"Met wie spreek ik?"
Translation:Who am I speaking with?
In casual English you might hear someone ask "Who am I speaking with?" Or a bit more casual/less polite "Who am I speaking to?" To say "do I speak" is not entirely incorrect mechanically but it seems to mix up a formal register with the casual. "Do I speak" feels a bit more stiff, mismatched with the casual way of using who (instead of whom) and putting the "with" at the end. The most 'correct' and most formal way to ask is "With whom am I speaking, please" but this is dying out, I think especially in north America as fewer people are learning how to use "whom". Two dying rules - whom and not ending on a proposition - are both in play, and the result is that the most "correct" version is also becoming very formal. But for those who do use it, they will really appreciate hearing it used correctly. :)
The who/whom issue is not really the point here (although it is always good to know when to use which one). The proposed English sentence is akward, since it ends on "with". The comments above tried to rectify this issue - and then unknowingly stepped into the who/whom hole. I also agree that there are better options than the proposed translation ending on "with". It could perhaps be a US/UK thing, since US speakers for some odd reason like to push propositions to the end of the sentence, or even add extra preposition at the end. Yet other English speakers don't.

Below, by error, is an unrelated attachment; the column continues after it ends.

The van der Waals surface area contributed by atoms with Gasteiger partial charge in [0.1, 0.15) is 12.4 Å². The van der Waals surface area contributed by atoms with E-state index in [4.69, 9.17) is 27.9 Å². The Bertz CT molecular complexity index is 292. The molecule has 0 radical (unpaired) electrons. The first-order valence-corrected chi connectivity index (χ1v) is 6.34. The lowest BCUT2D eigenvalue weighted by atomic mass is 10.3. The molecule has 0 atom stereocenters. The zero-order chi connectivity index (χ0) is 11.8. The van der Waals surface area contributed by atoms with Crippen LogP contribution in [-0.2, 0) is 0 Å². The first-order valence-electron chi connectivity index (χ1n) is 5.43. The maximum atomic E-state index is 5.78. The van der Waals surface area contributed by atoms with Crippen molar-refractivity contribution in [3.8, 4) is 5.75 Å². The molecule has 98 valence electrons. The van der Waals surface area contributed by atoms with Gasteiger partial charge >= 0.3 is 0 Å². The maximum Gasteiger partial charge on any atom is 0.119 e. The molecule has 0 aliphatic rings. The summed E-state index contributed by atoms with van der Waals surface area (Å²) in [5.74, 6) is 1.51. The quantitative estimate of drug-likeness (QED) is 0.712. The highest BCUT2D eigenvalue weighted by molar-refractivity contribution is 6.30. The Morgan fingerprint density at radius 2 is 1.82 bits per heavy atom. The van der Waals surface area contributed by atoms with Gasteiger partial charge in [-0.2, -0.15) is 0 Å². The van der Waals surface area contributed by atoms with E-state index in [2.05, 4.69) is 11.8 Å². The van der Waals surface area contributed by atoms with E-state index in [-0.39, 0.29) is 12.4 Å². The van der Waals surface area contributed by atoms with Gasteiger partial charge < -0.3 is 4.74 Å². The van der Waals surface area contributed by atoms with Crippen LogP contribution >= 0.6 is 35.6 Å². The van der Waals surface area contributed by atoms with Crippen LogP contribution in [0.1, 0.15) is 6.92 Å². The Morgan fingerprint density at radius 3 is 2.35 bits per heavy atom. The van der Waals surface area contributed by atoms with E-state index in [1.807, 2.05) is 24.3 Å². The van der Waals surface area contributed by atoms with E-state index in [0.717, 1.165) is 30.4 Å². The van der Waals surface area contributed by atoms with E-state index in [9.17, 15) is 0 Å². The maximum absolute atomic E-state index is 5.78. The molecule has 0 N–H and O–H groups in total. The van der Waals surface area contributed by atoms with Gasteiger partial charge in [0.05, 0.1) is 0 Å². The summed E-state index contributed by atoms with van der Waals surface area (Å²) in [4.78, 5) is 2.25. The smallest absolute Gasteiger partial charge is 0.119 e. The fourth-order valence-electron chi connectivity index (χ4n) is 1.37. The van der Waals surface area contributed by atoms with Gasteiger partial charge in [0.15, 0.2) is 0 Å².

(When the sentence comes up in the exercises which give you the words to put in order) With the dutch starting with the preposition it would be nice to be able to put it into the closest English equivalent and particularly because that forms the most polite/formal way of asking: With whom am I speaking (please)? I know we're not teaching formal English here but it did throw me at first when I looked for a whom and it wasn't there, and I had to start with Who rather than with.
We have no influence on what words you get presented with an exercise like that in the app.
What happened to Dutch being a V2 language where the verb always comes second in the sentence? Is this an exception? Why?